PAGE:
A more complete overview of the technology, including an animation of the process can be found here.
This technology is particularly exciting because it enables full transcriptome sequencing based on location and morphology without requiring cellular disruption. Researchers using Light-Seq would be able to go back to specific cell samples and run additional assays after sequencing for more comprehensive analysis.
Machine learning on syngeneic mouse tumor profiles to model clinical immunotherapy response [Zeng et al., Science Advances 2022]
Immunotherapy is not the magic bullet many think it is – it can be highly toxic, and response rates are low. An open question in the field is: how can we better predict clinical immunotherapy responses? Here, Zeng et al.. develop a machine learning framework integrating transcriptomic, phenotypic, and immune checkpoint blockade (ICB) response data of 761 ICB-treated syngeneic mouse tumors from 26 published papers. They found that their model could predict clinical ICB responses and identified putative resistance mechanisms.
We are increasingly convinced that software-driven patient stratification will be the most efficacious and cost-effective approach to identifying the ideal patient subpopulations across all trials in medicine.
Targeting RNA structures with small molecules [Childs-Disney et al., Nature Reviews Drug Discovery, 2022]
Despite the importance of RNA in disease, the advantages of small molecules and the fact that 75% of the genome is transcribed, but only 1.5% is translated, there are still tremendous challenges in drug discovery for RNA targeting small molecules. This in-depth review describes the challenges in RNA-targeting small molecule drug discovery, and the common strategies used to identify targets and lead optimise compounds to produce disease-modifying medicines.
Once thought as a simple intermediate between DNA and protein, RNA is now recognised for its complex role in homeostasis and disease. Advanced therapeutics that target RNA instead of protein, such as antisense oligonucleotides (ASOs) and CRISPR gene editing, have shown great value to patients, however, translating these technologies to the clinic has been challenging owing to difficulties with delivery and significant adverse reactions. In order to overcome these challenges, researchers have developed small molecules that recognize RNA structures; which have clear advantages:
Small molecules offer an important alternative with potential for oral bioavailability and blood– brain barrier penetrance, particularly with the wealth of knowledge from medicinal chemistry whereby physico- chemical properties can be systematically optimized to improve pharmacokinetics and potency
In vitro neurons learn and exhibit sentience when embodied in a simulated game-world [Kagan aet al., Neuron 2022]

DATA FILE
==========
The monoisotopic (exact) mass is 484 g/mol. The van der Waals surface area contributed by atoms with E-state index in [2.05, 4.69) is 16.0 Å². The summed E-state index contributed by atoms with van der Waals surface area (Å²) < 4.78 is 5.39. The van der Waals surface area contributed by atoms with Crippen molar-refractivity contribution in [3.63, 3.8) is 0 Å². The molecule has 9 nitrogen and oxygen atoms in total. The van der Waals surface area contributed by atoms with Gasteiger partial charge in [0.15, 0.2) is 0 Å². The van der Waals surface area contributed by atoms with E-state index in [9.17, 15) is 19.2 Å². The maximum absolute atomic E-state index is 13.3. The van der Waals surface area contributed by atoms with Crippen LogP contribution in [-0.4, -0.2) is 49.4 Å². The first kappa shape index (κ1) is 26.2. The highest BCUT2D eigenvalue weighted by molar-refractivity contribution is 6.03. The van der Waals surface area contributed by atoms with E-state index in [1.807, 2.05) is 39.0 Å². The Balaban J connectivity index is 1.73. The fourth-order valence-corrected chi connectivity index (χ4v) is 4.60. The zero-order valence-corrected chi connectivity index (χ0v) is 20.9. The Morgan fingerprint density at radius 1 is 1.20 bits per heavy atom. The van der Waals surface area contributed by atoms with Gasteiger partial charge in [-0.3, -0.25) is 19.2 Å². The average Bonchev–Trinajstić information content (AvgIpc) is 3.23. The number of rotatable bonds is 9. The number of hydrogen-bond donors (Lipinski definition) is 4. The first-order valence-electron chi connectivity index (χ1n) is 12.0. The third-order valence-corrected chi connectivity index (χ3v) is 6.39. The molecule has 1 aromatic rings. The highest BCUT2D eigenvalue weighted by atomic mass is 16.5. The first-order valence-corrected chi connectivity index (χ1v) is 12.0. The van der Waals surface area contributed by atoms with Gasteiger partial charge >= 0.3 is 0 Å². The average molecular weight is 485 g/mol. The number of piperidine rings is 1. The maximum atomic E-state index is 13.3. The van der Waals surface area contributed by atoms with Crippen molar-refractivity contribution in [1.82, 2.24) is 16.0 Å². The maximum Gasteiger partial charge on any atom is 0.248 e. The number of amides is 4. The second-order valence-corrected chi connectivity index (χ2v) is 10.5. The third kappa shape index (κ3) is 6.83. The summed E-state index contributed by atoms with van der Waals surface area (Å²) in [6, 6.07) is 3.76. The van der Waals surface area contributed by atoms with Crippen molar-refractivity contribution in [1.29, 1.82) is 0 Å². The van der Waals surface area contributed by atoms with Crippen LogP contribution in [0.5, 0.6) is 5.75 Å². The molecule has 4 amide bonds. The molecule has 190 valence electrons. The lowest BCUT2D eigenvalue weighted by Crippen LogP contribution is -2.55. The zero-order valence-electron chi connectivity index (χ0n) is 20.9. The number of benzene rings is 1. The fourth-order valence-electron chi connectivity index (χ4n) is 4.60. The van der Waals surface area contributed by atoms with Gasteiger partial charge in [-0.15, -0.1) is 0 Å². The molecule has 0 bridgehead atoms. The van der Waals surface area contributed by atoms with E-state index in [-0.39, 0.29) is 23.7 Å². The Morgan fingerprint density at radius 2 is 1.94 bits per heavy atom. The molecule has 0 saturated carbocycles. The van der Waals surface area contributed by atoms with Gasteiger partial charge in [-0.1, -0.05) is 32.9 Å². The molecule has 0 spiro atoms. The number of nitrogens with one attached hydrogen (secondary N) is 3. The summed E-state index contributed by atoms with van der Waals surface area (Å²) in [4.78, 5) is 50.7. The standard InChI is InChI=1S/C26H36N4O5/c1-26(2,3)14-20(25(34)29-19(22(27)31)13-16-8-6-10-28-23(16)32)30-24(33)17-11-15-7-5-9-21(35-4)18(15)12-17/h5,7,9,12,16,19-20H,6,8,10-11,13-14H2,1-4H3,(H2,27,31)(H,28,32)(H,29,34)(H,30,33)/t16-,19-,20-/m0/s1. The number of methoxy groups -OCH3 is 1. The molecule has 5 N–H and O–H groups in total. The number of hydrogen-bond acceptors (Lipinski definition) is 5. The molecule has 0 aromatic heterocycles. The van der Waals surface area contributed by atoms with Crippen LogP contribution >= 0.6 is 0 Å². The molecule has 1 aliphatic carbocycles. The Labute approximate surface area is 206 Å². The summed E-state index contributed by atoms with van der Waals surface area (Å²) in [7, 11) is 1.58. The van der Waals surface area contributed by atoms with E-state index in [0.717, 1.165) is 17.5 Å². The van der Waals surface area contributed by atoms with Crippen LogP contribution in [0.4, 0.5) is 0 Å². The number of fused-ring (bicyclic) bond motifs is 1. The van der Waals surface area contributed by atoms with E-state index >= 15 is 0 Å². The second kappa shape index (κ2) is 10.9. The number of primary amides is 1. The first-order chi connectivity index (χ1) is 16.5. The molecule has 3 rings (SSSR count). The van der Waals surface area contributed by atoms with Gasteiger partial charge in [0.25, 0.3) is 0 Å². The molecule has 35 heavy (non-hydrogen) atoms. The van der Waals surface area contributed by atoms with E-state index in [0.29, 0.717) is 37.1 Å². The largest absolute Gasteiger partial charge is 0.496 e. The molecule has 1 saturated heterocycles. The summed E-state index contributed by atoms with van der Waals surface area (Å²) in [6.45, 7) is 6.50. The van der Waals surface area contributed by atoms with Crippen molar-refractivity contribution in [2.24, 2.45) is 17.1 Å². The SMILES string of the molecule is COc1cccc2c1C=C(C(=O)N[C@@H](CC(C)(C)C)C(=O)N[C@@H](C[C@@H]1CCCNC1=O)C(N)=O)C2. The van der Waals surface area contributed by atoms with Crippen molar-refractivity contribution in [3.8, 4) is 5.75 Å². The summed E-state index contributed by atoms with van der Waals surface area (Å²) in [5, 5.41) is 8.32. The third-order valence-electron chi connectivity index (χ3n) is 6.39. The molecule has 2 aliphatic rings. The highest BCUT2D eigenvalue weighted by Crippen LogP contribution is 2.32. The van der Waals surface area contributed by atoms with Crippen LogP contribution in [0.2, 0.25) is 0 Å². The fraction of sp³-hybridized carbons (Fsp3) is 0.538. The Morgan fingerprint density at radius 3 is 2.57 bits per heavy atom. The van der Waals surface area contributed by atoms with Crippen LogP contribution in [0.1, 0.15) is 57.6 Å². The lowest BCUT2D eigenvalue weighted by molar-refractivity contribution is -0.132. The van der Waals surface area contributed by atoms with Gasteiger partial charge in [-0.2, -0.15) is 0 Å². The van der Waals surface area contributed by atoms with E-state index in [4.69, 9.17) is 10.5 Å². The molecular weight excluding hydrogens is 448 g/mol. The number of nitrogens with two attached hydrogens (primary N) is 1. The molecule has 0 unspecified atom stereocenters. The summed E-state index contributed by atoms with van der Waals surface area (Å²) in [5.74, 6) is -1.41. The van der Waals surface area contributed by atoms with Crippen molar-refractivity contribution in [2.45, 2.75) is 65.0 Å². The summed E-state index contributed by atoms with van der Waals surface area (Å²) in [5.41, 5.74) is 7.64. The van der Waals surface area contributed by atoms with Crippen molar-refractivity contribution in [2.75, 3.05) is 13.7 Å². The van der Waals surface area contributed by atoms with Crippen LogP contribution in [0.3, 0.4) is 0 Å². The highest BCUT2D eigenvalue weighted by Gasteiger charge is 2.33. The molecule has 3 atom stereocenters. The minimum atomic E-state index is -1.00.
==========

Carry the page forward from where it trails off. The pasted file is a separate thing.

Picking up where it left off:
Modern deep learning and artificial neural networks, while powerful, are significantly different from biological neural networks (BNNs). There are several advantages of BNNs including energy efficiency, generalization capacity, and network robustness and redundancy. In this paper, Karl Friston’s lab designed a silico-biological hybrid system that learns to play the game Pong, demonstrating the feasibility of training cultured neurons to solve a goal-oriented task. Applications of the approach include testing the effect of drugs on neuronal function and neuromorphic computing platforms with improved computational efficiency and performance.
The latest paper from Karl Friston’s (well-renowned theoretical neuroscientist, invented many of the most widely used neuroimaging statistical techniques) lab demonstrates that cultured neurons can learn to play the game Pong. The system is called DishBrain: primary cortical neurons were cultured in a dish, and a multi-electrode array was used to record from and stimulate neurons in a closed-loop system (see schematic below). Sensory information representing the state of the Pong game (e.g., location of the paddle, trajectory of the ball) was communicated to a sensory sub-population of neurons via stimulation using a multi-electrode array. The biological neural network learned to process and integrate this sensory information, and then communicate “action” via a motor sub-population of neurons. If the network’s action resulted in a successful move (i.e., intercepting the ball), a predictable stimulus was delivered to the network; if the move was unsuccessful, an unpredictable stimulus was delivered. This feedback resulted in learning because neurons repeat patterns of activity that result in predictable environments. For more context on this work, and other relevant studies, check out this thread by Lana Sinapayen.
One of the most intriguing (albeit likely far off) applications of this technology is for drug discovery. Enthusiasm for cerebral organoids using induced-pluripotent stem cells in drug development is increasing. Much of the work in the organoid field has focused on recapitulating pathological and molecular changes in neuropsychiatric disease. However, imagine if we could build in vitro models of human cognition? We could test for adverse cognitive side effects of drugs, or develop a disease model for the cognitive symptoms of Schizophrenia. Many hurdles remain, including determining biological plausibility and translatability of these models, but will be a field to watch.
What we listened to
Jack O’Meara, co-founder and CEO of Ochre Bio, sits down with Neil Littman to discuss the large unmet health need created by chronic liver disease and the company’s efforts to develop RNA therapies address it.